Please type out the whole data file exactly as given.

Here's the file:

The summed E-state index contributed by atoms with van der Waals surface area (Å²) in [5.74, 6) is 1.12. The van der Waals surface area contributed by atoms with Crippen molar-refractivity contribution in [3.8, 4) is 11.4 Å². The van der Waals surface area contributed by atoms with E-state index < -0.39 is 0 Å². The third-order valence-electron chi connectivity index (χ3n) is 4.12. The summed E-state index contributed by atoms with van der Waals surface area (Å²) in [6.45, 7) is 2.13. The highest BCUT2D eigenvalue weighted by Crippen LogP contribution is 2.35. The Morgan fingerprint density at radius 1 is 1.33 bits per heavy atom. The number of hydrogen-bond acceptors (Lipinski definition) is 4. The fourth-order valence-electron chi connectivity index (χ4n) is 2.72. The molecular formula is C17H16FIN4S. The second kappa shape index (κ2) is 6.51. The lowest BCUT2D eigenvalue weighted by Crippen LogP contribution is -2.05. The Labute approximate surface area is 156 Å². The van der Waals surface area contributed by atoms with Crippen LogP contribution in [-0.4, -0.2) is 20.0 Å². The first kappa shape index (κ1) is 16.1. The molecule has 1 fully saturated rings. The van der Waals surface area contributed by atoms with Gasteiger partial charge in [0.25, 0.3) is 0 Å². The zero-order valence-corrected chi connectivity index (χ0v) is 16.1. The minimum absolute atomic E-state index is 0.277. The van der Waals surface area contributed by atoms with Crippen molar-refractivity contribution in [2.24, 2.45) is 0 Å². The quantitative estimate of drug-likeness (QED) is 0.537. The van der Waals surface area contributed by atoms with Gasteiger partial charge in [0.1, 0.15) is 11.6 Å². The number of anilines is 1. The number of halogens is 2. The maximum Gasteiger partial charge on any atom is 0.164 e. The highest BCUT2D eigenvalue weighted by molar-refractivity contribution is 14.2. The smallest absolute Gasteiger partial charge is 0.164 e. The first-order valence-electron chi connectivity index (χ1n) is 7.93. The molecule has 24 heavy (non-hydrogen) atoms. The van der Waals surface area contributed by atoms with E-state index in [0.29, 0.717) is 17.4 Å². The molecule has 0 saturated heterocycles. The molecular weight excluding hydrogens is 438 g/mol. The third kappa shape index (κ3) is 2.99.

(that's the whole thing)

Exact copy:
The summed E-state index contributed by atoms with van der Waals surface area (Å²) in [5.74, 6) is 1.12. The van der Waals surface area contributed by atoms with Crippen molar-refractivity contribution in [3.8, 4) is 11.4 Å². The van der Waals surface area contributed by atoms with E-state index < -0.39 is 0 Å². The third-order valence-electron chi connectivity index (χ3n) is 4.12. The summed E-state index contributed by atoms with van der Waals surface area (Å²) in [6.45, 7) is 2.13. The highest BCUT2D eigenvalue weighted by Crippen LogP contribution is 2.35. The Morgan fingerprint density at radius 1 is 1.33 bits per heavy atom. The number of hydrogen-bond acceptors (Lipinski definition) is 4. The fourth-order valence-electron chi connectivity index (χ4n) is 2.72. The molecular formula is C17H16FIN4S. The second kappa shape index (κ2) is 6.51. The lowest BCUT2D eigenvalue weighted by Crippen LogP contribution is -2.05. The Labute approximate surface area is 156 Å². The van der Waals surface area contributed by atoms with Crippen LogP contribution in [-0.4, -0.2) is 20.0 Å². The first kappa shape index (κ1) is 16.1. The molecule has 1 fully saturated rings. The van der Waals surface area contributed by atoms with Gasteiger partial charge in [0.25, 0.3) is 0 Å². The zero-order valence-corrected chi connectivity index (χ0v) is 16.1. The minimum absolute atomic E-state index is 0.277. The van der Waals surface area contributed by atoms with Crippen molar-refractivity contribution in [2.24, 2.45) is 0 Å². The quantitative estimate of drug-likeness (QED) is 0.537. The van der Waals surface area contributed by atoms with Gasteiger partial charge in [0.1, 0.15) is 11.6 Å². The number of anilines is 1. The number of halogens is 2. The maximum Gasteiger partial charge on any atom is 0.164 e. The highest BCUT2D eigenvalue weighted by molar-refractivity contribution is 14.2. The smallest absolute Gasteiger partial charge is 0.164 e. The first-order valence-electron chi connectivity index (χ1n) is 7.93. The molecule has 24 heavy (non-hydrogen) atoms. The van der Waals surface area contributed by atoms with E-state index in [0.29, 0.717) is 17.4 Å². The molecule has 0 saturated heterocycles. The molecular weight excluding hydrogens is 438 g/mol. The third kappa shape index (κ3) is 2.99.